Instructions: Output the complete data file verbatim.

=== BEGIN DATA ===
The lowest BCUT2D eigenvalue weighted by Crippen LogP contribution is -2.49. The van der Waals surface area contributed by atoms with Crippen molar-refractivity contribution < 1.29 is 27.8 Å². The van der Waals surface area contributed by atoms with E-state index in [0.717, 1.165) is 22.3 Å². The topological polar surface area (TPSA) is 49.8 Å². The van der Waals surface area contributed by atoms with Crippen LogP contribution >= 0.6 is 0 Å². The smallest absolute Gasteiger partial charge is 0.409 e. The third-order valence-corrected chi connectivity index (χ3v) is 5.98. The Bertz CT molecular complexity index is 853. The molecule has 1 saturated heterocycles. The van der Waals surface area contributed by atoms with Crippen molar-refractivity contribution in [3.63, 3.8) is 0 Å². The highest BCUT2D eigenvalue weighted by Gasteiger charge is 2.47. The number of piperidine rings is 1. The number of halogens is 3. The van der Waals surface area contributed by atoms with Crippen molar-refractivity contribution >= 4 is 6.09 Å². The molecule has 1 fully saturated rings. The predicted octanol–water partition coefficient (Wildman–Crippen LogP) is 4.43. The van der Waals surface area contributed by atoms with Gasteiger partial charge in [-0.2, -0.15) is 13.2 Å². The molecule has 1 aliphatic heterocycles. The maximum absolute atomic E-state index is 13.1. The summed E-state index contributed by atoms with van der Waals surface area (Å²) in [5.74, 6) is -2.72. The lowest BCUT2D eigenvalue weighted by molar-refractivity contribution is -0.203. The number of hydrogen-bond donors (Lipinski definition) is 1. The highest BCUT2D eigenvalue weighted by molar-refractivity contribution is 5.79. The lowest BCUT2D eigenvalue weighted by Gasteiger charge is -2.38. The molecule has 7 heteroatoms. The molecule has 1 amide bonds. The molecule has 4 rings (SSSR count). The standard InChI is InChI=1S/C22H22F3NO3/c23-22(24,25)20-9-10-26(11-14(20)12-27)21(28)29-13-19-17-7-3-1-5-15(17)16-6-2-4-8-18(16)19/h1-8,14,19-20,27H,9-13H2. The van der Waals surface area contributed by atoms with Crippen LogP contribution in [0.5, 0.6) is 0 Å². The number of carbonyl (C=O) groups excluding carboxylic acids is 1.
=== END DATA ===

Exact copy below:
The lowest BCUT2D eigenvalue weighted by Crippen LogP contribution is -2.49. The van der Waals surface area contributed by atoms with Crippen molar-refractivity contribution < 1.29 is 27.8 Å². The van der Waals surface area contributed by atoms with E-state index in [0.717, 1.165) is 22.3 Å². The topological polar surface area (TPSA) is 49.8 Å². The van der Waals surface area contributed by atoms with Crippen LogP contribution >= 0.6 is 0 Å². The smallest absolute Gasteiger partial charge is 0.409 e. The third-order valence-corrected chi connectivity index (χ3v) is 5.98. The Bertz CT molecular complexity index is 853. The molecule has 1 saturated heterocycles. The van der Waals surface area contributed by atoms with Crippen molar-refractivity contribution in [3.63, 3.8) is 0 Å². The highest BCUT2D eigenvalue weighted by Gasteiger charge is 2.47. The number of piperidine rings is 1. The number of halogens is 3. The van der Waals surface area contributed by atoms with Crippen molar-refractivity contribution >= 4 is 6.09 Å². The molecule has 1 fully saturated rings. The predicted octanol–water partition coefficient (Wildman–Crippen LogP) is 4.43. The van der Waals surface area contributed by atoms with Gasteiger partial charge in [-0.2, -0.15) is 13.2 Å². The molecule has 1 aliphatic heterocycles. The maximum absolute atomic E-state index is 13.1. The summed E-state index contributed by atoms with van der Waals surface area (Å²) in [5.74, 6) is -2.72. The lowest BCUT2D eigenvalue weighted by molar-refractivity contribution is -0.203. The number of hydrogen-bond donors (Lipinski definition) is 1. The highest BCUT2D eigenvalue weighted by molar-refractivity contribution is 5.79. The lowest BCUT2D eigenvalue weighted by Gasteiger charge is -2.38. The molecule has 7 heteroatoms. The molecule has 1 amide bonds. The molecule has 4 rings (SSSR count). The standard InChI is InChI=1S/C22H22F3NO3/c23-22(24,25)20-9-10-26(11-14(20)12-27)21(28)29-13-19-17-7-3-1-5-15(17)16-6-2-4-8-18(16)19/h1-8,14,19-20,27H,9-13H2. The van der Waals surface area contributed by atoms with Crippen LogP contribution in [0.5, 0.6) is 0 Å². The number of carbonyl (C=O) groups excluding carboxylic acids is 1.